It’s a concept that similarly drives the Apple TV+ series Ted Lasso, which stars another Saturday Night Live alum in Jason Sudeikis as the titular character who was first unveiled in a series of NBC Sports promos. Ted is technically an American football coach, but when he’s recruited to coach a football team of a different kind in England, accompanied by his assistant and friend Coach Beard (Brendan Hunt), the hopes of AFC Richmond fans are all resting on his somewhat unqualified shoulders. He’s someone with a seemingly unflinching optimism in the face of all odds who secretly struggles with more personal hardships than he lets on.
As a series, Ted Lasso is equally as charming as its lead because it offers a look at not only non-toxic masculinity but the ways in which people can have open and honest conversations with each other about emotions, mental health, and romantic relationships. (Or the dissolution of them, as Ted himself learns when his marriage ends over the course of the football season.) Even Rebecca Welton (Hannah Waddingham), the woman who inherits AFC Richmond after her own divorce settlement, is initially intent on using Ted to run her ex-husband’s football club into the ground — but finds herself unexpectedly won over by her new hire’s contagious confidence in the team, as well as the homemade biscuits he makes to bring into the office for her every morning.
The point of Ted Lasso isn’t even necessarily about winning or losing, or even truly about the game of football, but the inspiration that’s derived from a group of men who become more than just a coach and his team. It’s no coincidence that once Ted and Coach Beard come to town, the lives of the AFC Richmond players improve in more ways than just their skills on the field. They learn to rely on each other as friends and brothers too, and that in turn impacts what they bring to each match. But similar to Barb and Star, audiences have been drawn toward this series at an increasing rate, with word-of-mouth over social media earning more and more viewers in need of positive comedy that isn’t lacking in heart either. Ted, as well as Barb and Star, is an undeniably unique character whose energy might rub others the wrong way, but the show doesn’t turn him into the laughingstock or the object of derision. Even in moments when bullying occurs against other characters — like the team’s equipment manager Nathan (Nick Mohammed) — it’s always short-lived and doesn’t take up the bulk of the season, and more than that, leads to some of the best surprises when two unlikely people become friends.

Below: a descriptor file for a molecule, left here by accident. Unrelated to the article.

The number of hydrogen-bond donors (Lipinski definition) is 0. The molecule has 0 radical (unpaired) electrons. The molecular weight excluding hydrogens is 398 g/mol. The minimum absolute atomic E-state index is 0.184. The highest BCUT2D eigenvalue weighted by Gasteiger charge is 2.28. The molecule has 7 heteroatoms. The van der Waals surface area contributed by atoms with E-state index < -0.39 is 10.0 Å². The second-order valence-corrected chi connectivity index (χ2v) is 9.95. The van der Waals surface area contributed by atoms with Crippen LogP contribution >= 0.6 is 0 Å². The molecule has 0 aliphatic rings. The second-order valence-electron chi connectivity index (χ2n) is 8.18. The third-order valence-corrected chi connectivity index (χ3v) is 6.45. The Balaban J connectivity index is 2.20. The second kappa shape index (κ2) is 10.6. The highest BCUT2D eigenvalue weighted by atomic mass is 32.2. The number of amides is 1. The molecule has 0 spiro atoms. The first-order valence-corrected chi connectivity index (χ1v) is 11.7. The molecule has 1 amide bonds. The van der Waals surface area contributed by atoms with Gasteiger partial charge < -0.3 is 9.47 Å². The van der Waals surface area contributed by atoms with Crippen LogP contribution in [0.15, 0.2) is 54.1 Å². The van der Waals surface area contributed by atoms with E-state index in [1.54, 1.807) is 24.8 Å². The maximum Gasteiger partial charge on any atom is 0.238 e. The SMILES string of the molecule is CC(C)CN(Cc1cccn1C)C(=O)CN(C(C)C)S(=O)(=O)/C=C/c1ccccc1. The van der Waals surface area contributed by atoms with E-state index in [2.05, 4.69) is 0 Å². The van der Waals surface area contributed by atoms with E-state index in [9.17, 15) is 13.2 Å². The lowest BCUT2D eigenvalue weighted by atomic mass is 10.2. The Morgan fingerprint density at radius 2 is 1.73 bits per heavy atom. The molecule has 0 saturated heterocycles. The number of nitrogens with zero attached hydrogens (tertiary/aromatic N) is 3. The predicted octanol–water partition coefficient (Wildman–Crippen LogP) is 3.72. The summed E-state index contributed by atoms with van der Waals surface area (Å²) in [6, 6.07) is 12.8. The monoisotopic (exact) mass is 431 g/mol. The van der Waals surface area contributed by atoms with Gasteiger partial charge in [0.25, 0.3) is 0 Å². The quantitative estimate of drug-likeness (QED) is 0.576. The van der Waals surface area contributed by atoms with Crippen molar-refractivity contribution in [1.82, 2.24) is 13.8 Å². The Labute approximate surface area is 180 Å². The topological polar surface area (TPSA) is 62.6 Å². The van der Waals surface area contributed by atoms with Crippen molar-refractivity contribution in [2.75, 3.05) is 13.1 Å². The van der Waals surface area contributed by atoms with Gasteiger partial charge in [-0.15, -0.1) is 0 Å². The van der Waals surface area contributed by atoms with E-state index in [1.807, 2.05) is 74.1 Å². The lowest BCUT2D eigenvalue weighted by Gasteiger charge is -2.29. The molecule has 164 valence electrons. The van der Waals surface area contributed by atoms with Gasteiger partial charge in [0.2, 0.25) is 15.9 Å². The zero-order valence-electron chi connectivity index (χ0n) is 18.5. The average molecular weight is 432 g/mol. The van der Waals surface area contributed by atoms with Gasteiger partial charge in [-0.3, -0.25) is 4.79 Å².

In years past, characters like these would have easily been lambasted for the very quirks that make them so endearing to watch — especially in many of the vehicles starring some of these former SNL cast members. But with films like Barb and Star and TV shows like Ted Lasso, there really seems to be a growing trend of comedies that offer both hilarious antics and heart in equal measure, nothing mean-spirited that punches down at sincerity or relies on nastiness as a throughline for its humor. Part of the reason Barb and Star and Ted Lasso are so genuinely funny, like a full-belly laugh, is because their characters are free to be exactly who they are without judgment from others — and in some instances, loved and befriended by others exactly because of who they are.